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Pound Rises Versus Dollar as Home Loans Gain to Nine-Month High

Nov. 23 (Bloomberg) -- The pound strengthened against the dollar, set for its first weekly advance in a month, after a British Bankers Association report showed mortgage approvals rose to a nine-month high in October.

The U.K. currency fell to its weakest level in four weeks against the euro before European finance ministers meet on Nov. 26 to find a way to plug Greece’s budget shortfall. Gilts were little changed, with 10-year yields set for their first weekly increase since Oct. 19. A report next week will show U.K. gross domestic product grew 1 percent in the third quarter, confirming an earlier reading, according to the median estimate of 24 economists surveyed by Bloomberg News.

“A lot of the pound strength is it tracking the euro against the dollar, as if you look at pound-euro, sterling is going to finish lower on the week,” said Lee McDarby, head of dealing on the corporate and institutional treasury desk at Investec Bank Plc in London. “The main figure driving the pound recently has been GDP. Revisions are due on Tuesday so if we see an upwards revision then” the pound may extend this week’s advance.

The pound advanced 0.6 percent to $1.6030 at 4:13 p.m. London time, after touching $1.6035, the most since Nov. 7. The U.K. currency is set for a 0.9 percent weekly gain. Sterling was little changed at 80.87 pence per euro after touching 81.09 pence, the weakest since Oct. 24.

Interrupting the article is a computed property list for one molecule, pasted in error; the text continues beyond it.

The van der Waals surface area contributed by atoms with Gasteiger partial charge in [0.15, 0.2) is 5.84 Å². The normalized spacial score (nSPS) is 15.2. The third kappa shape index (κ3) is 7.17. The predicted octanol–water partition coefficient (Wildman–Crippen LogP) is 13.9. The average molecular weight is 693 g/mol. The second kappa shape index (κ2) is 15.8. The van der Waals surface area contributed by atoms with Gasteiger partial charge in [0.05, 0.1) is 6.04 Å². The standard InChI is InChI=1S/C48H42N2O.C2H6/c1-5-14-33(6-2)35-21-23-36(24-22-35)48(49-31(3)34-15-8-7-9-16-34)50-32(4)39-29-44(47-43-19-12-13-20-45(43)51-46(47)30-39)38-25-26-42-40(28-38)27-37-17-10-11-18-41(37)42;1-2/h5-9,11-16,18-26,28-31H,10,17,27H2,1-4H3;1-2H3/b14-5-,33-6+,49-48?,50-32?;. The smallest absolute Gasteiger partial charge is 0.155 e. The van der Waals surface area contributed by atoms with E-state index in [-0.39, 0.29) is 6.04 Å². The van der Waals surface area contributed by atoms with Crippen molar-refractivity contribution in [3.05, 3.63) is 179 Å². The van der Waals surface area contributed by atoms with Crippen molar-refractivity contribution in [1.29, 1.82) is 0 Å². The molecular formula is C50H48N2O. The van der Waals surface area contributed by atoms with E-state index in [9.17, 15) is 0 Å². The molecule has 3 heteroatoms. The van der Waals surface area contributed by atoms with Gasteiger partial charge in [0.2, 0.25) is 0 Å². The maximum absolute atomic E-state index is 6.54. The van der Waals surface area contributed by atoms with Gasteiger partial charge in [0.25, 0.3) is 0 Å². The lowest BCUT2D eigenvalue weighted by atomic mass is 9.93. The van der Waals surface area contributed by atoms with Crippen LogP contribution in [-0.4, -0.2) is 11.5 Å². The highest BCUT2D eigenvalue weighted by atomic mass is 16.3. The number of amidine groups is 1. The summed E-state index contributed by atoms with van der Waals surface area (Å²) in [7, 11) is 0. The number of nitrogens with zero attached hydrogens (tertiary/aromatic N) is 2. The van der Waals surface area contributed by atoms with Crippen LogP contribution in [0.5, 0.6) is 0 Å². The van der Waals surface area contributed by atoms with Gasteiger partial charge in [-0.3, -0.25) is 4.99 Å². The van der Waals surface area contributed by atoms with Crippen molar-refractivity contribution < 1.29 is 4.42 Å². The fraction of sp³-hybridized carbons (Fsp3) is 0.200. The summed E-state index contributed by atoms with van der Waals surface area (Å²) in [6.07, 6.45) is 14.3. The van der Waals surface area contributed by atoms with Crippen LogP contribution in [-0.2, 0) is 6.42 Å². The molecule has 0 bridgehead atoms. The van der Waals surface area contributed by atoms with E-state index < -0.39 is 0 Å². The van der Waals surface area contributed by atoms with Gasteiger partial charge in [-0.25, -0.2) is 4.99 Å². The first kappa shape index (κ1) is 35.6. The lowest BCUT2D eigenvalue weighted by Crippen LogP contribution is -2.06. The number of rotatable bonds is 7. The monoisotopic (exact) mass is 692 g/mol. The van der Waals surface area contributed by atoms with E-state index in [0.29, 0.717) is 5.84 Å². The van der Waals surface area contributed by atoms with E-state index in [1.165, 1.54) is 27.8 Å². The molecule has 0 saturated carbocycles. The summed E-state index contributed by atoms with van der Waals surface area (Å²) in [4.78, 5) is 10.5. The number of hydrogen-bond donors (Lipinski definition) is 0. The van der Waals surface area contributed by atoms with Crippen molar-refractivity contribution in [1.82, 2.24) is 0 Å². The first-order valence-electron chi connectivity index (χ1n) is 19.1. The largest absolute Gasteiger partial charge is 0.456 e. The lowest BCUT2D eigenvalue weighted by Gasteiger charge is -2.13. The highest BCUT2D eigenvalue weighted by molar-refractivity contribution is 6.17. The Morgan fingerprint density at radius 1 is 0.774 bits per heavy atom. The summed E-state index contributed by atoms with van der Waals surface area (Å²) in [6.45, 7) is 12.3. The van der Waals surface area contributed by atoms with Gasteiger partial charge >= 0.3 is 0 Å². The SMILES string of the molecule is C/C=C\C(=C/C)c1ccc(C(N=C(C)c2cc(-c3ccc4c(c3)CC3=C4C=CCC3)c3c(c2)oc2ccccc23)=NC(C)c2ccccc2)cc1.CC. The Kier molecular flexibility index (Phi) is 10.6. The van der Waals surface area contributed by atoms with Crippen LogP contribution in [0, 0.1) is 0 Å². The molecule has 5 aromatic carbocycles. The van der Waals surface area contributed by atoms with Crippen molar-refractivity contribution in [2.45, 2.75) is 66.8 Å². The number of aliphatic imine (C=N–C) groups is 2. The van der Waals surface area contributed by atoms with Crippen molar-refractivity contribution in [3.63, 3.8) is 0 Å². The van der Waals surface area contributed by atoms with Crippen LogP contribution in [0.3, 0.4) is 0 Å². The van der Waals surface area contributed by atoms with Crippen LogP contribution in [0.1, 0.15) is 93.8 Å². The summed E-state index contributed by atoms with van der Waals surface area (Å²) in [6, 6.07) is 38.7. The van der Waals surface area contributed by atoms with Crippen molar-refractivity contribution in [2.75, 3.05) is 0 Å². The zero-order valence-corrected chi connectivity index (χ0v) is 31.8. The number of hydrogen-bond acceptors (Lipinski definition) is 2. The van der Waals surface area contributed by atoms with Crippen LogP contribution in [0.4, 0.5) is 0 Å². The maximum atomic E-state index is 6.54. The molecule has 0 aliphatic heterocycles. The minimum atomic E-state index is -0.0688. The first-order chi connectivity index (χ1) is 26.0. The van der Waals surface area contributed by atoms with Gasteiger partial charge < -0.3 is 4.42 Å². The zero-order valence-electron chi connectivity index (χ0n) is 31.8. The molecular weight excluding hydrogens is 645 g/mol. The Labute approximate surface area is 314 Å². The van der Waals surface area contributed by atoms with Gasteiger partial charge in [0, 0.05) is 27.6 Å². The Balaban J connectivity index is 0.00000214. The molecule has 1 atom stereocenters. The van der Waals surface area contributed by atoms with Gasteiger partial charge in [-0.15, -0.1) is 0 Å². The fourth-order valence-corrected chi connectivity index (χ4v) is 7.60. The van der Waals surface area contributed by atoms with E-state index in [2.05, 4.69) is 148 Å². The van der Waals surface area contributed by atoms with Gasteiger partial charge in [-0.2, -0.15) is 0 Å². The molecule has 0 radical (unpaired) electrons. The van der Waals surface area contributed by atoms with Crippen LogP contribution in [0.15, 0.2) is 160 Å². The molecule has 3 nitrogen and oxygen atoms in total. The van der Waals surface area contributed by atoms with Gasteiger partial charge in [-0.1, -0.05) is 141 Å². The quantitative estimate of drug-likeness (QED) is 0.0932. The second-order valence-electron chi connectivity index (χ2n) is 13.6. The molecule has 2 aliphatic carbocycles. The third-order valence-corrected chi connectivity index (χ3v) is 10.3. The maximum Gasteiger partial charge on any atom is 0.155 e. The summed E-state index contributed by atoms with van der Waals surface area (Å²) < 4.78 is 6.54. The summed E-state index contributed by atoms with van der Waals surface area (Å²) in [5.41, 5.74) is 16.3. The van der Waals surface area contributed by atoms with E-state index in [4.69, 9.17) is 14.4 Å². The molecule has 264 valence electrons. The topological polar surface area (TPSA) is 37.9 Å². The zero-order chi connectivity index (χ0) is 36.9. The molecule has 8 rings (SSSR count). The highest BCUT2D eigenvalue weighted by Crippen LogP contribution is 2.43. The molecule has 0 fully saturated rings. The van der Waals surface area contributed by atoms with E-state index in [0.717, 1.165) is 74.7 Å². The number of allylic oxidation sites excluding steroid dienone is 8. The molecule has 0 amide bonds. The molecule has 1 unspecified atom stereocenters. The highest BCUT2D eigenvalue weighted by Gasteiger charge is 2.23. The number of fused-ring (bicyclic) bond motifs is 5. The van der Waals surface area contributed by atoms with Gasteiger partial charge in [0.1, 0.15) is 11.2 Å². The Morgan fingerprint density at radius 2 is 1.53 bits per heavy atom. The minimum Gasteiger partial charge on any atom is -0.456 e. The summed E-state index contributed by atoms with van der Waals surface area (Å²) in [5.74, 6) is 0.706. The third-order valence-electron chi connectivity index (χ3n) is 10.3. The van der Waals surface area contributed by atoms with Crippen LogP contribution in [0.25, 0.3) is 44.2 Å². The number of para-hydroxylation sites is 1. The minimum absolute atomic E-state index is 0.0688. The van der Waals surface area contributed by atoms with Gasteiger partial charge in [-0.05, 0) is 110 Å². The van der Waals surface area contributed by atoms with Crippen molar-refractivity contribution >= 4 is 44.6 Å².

Mortgage Approvals

Sterling has gained 1.1 percent this year, according to Bloomberg Correlation-Weighted Indexes, which track 10 developed-market currencies. The euro and dollar dropped 2.3 percent.

U.K. mortgage approvals rose to 33,039 from a revised 31,544 a month earlier. The median estimate of 11 analysts in a Bloomberg News survey was for a 32,000 increase.

The 10-year gilt yield was at 1.84 percent. The 1.75 percent bond due September 2022 traded at 99.17. The rate has climbed 12 basis points, or 0.11 percentage point, this week.

Any cut in the U.K.’s AAA rating would represent a buying opportunity, Steven Major, global head of fixed-income research at HSBC Holdings Plc in London, wrote in client note today. Moody’s Investors Service said Nov. 14 it would assess the U.K.’s top rating at the beginning of next year as the economy slows.

Euro-region finance ministers will meet on Nov. 26 to discuss ways to unlock international loans for Greece and prevent it from dropping out of the shared currency. The nation has been negotiating with euro-area politicians and the International Monetary Fund over the steps needed to qualify for the release of loan installments frozen since June.

Gilts returned 2.6 percent this year through yesterday, according to indexes compiled by Bloomberg and the European Federation of Financial Analysts Societies. German bunds gained 3.4 percent and U.S. Treasuries earned 2.4 percent.

To contact the reporter on this story: David Goodman in London at

To contact the editor responsible for this story: Paul Dobson at

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